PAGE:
Last night, there was a kids’ fun run that is part of the marathon’s pre-race festival.  Our 6-year old daughter, who has been running laps around the block with me this summer, asked to enter the 1/2-mile distance.  The event was held at a baseball stadium and was two laps around the perimeter of the fence.

The race started and she took off, but by the first turn, she was lagging behind.  By the time she made her way around the outfield and was coming down the third base line towards home, the front of the pack (on their second and final lap) was on her heels, and quickly blew past her.

I’m watching from the stands and see the volunteers with the kids’ medals step out to start placing the awards around the kids’ necks as they finish.  They hadn’t noticed that one straggler from lap one was mixed into the pack of top finishers.  I’m thinking to myself that my daughter is probably going to claim her prize and exit with the rest.  As she realized what was happening though, she started turning back and forth trying to decide what to do.  She asked a duck mascot on the field what to do.  We see the duck bend down answer her…..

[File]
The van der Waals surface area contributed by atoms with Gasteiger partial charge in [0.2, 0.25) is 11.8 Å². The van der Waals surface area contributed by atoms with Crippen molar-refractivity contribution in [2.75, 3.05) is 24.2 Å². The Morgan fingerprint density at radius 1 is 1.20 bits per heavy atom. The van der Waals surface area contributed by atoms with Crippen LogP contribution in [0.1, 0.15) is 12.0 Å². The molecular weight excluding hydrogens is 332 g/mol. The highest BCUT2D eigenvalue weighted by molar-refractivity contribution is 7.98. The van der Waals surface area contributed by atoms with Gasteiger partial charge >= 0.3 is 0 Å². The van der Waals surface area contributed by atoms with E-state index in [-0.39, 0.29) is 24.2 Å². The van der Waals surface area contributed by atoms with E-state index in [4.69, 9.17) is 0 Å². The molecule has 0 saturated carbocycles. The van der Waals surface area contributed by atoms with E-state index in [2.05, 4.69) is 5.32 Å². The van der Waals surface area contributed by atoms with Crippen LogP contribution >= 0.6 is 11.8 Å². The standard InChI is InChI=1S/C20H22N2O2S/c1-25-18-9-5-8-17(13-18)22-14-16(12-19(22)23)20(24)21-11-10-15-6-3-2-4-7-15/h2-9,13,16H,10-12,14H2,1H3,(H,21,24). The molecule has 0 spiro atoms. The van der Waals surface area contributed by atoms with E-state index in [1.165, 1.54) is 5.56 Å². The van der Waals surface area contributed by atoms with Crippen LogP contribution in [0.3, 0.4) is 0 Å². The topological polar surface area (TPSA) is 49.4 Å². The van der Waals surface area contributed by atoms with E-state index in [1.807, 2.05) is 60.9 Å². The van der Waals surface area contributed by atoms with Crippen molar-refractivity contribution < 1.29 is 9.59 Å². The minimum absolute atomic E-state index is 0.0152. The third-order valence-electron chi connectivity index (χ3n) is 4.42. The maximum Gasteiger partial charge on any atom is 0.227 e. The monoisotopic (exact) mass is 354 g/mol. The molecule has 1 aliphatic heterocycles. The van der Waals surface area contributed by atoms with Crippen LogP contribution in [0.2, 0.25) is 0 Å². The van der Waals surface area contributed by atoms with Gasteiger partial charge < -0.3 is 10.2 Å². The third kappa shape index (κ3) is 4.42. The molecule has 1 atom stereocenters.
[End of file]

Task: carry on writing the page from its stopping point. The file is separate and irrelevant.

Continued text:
Then she takes OFF!  She powers through the line of award givers and takes to the field completely alone for her final lap.  There were volunteers placed along the fence who cheered her on the entire way.  My eyes welled up as I watched her run her little heart out, with all of the workers and spectators watching her.  And she was rewarded with cheers and high fives as she rounded home and was presented with her medal.  She finished dead last.  She wasn’t embarrassed or ashamed.  She was PROUD.

As her mom and as I runner, it was amazing to watch.  It took something special for her to get back out there and finish strong.


May all of the participants in this weekend’s marathon, half marathon and 5k have the same courage, and also be rewarded with the pride that comes from putting yourself out there and finishing!

Watch her victorious finish for yourself….

Every Darn Day

A friend recently paid me a compliment.  She congratulated me on “figuring things out” regarding eating, exercise and weight maintenance.  While I am appreciative of how she perceives my existence, it has nagged at me.